To illustrate the meaning of preparation, as the word is here employed, I may perhaps be allowed to reprint a passage from a review of Mr. Israel Zangwill's play Children of the Ghetto.[2]

"... To those who have not read the novel, it must seem as though the mere illustrations of Jewish life entirely overlaid and overwhelmed the action. It is not so in reality. One who knows the story beforehand can often see that it is progressing even in scenes which seem purely episodic and unconnected either with each other or with the general scheme. But Mr. Zangwill has omitted to provide finger-posts, if I may so express it, to show those who do not know the story beforehand whither he is leading them. He has neglected the great art of forecasting, of keeping anticipation on the alert, which is half the secret of dramatic construction. To forecast, without discounting, your effects—that is all the Law and the Prophets. In the first act of Children of the Ghetto, for instance, we see the marriage in jest of Hannah to Sam Levine, followed by the instant divorce with all its curious ceremonies. This is amusing so far as it goes; but when the divorce is completed, the whole thing seems to be over and done with. We have seen some people, in whom as yet we take no particular interest, enmeshed in a difficulty arising from a strange and primitive formalism in the interpretation of law; and we have seen the meshes cut to the satisfaction of all parties, and the incident to all appearance closed. There is no finger-post to direct our anticipation on the way it should go; and those who have not read the book cannot possibly guess that this mock marriage, instantly and ceremoniously dissolved, can have any ulterior effect upon the fortunes of any one concerned. Thus, the whole scene, however curious in itself, seems motiveless and resultless. How the requisite finger-post was to be provided I cannot tell. That is not my business; but a skilful dramatist would have made it his. Then, in the second act, amid illustrations of social life in the Ghetto, we have the meeting of Hannah with David Brandon, a prettily-written scene of love-at-first-sight. But, so far as any one can see, there is every prospect that the course of true love will run absolutely smooth. Again we lack a finger-post to direct our interest forward; nor do we see anything that seems to bring this act into vital relation with its predecessor. Those who have read the book know that David Brandon is a 'Cohen,' a priest, a descendant of Aaron, and that a priest may not marry a divorced woman. Knowing this, we have a sense of irony, of impending disaster, which renders the love-scene of the second act dramatic. But to those, and they must always be a majority in any given audience, who do not know this, the scene has no more dramatic quality than lies in its actual substance, which, although pretty enough, is entirely commonplace. Not till the middle of the third act (out of four) is the obstacle revealed, and we see that the mighty maze was not without a plan. Here, then, the drama begins, after two acts and a half of preparation, during which we were vouchsafed no inkling of what was preparing. It is capital drama when we come to it, really human, really tragic. The arbitrary prohibitions of the Mosaic law have no religious or moral force either for David or for Hannah. They feel it to be their right, almost their duty, to cast off their shackles. In any community, save that of strict Judaism, they are perfectly free to marry. But in thus flouting the letter of the law, Hannah well knows that she will break her father's heart. Even as she struggles to shake them off, the traditions of her race take firmer hold on her; and in the highly dramatic last act (a not unskilful adaptation to the stage of the crucial scene of the book) she bows her neck beneath the yoke, and renounces love that the Law may be fulfilled."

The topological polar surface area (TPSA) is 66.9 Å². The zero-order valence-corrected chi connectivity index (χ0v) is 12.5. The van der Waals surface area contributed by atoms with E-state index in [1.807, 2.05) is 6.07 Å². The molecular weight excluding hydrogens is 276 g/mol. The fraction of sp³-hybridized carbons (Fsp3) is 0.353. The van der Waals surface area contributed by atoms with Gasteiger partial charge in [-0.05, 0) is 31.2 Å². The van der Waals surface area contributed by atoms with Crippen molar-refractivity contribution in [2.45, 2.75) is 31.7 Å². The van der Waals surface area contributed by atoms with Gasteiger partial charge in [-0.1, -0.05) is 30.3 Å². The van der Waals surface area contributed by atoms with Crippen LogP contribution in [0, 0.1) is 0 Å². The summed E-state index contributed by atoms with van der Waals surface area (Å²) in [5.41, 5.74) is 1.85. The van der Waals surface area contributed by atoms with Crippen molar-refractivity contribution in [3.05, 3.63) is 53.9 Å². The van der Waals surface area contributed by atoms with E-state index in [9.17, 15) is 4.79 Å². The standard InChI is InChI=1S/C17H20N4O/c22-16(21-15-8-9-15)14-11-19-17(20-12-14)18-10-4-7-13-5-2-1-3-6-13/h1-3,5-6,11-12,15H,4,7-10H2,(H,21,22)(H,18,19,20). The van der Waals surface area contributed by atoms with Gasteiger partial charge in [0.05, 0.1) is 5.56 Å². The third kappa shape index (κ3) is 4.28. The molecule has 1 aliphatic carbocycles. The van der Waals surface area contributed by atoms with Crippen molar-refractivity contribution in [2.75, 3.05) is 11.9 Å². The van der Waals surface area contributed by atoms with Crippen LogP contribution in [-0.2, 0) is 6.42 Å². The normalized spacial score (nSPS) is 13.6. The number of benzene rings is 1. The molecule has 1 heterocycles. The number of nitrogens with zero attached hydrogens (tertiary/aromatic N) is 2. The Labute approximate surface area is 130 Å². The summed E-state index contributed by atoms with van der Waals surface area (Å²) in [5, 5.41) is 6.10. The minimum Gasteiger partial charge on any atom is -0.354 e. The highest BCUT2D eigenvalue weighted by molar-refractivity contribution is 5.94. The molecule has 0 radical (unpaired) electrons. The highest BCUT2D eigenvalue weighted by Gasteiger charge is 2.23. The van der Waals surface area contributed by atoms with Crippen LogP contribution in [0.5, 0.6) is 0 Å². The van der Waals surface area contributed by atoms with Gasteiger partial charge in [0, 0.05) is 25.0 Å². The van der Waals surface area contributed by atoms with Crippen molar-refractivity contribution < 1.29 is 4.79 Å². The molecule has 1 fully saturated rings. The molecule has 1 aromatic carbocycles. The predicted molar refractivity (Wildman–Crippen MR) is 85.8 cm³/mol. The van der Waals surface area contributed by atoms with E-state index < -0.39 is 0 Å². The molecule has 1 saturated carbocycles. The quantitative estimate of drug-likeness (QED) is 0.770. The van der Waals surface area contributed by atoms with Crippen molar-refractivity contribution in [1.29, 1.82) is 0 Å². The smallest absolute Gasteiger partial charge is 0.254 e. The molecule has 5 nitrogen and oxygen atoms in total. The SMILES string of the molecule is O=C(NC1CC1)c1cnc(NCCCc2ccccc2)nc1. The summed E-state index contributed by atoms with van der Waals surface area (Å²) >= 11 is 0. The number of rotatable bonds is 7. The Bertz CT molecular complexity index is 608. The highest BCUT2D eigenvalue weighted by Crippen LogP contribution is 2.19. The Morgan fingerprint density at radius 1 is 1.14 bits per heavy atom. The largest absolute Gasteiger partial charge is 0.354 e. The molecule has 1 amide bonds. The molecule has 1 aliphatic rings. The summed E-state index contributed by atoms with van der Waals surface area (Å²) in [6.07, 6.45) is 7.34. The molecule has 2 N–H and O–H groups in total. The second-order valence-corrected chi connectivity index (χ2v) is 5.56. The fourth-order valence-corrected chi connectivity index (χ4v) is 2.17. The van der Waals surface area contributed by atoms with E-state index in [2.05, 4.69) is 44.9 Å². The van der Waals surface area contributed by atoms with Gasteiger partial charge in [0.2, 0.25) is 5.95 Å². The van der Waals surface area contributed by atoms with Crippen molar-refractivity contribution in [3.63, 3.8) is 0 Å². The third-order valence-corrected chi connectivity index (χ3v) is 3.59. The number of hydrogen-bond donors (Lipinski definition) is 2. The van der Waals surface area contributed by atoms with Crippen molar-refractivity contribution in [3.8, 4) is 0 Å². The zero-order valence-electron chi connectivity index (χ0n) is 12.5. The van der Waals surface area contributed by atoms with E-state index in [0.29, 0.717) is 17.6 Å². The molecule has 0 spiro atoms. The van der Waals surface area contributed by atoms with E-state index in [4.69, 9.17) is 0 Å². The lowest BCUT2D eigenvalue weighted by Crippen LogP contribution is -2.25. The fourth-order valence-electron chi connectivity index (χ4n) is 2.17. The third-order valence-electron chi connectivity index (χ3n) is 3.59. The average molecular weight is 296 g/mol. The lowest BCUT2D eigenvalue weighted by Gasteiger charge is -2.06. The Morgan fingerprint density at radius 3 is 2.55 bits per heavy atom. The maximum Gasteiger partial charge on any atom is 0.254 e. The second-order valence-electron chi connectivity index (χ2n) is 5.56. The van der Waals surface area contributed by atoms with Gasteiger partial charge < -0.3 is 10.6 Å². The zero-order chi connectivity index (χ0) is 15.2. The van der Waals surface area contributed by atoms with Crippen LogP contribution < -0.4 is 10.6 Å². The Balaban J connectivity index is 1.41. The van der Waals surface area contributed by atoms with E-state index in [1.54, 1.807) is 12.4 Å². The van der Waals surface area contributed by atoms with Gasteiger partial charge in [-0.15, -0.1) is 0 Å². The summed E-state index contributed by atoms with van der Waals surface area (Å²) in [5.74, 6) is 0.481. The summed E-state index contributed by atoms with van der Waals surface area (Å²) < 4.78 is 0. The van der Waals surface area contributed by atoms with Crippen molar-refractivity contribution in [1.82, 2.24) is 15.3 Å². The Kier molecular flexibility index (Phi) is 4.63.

To state the matter in other terms, we are conscious of no tension in the earlier acts of this play, because we have not been permitted to see the sword of Damocles hanging over the heads of Hannah and David Brandon. For lack of preparation, of pointing-forward, we feel none of that god-like superiority to the people of the mimic world which we have recognized as the characteristic privilege of the spectator. We know no more than they do of the implications of their acts, and the network of embarrassments in which they are involving themselves. Indeed, we know less than they do: for Hannah, as a well brought-up Jewess, is no doubt vaguely aware of the disabilities attaching to a divorced woman. A gentile audience, on the other hand, cannot possibly foresee how—

"Some consequence yet hanging in the stars Shall bitterly begin his fearful date With this night's revels."

and, lacking that foreknowledge, it misses the specifically dramatic effect of the scenes. The author invites it to play at blind-man's-buff with the characters, instead of unsealing its eyes and enabling it to watch the game from its Olympian coign of vantage.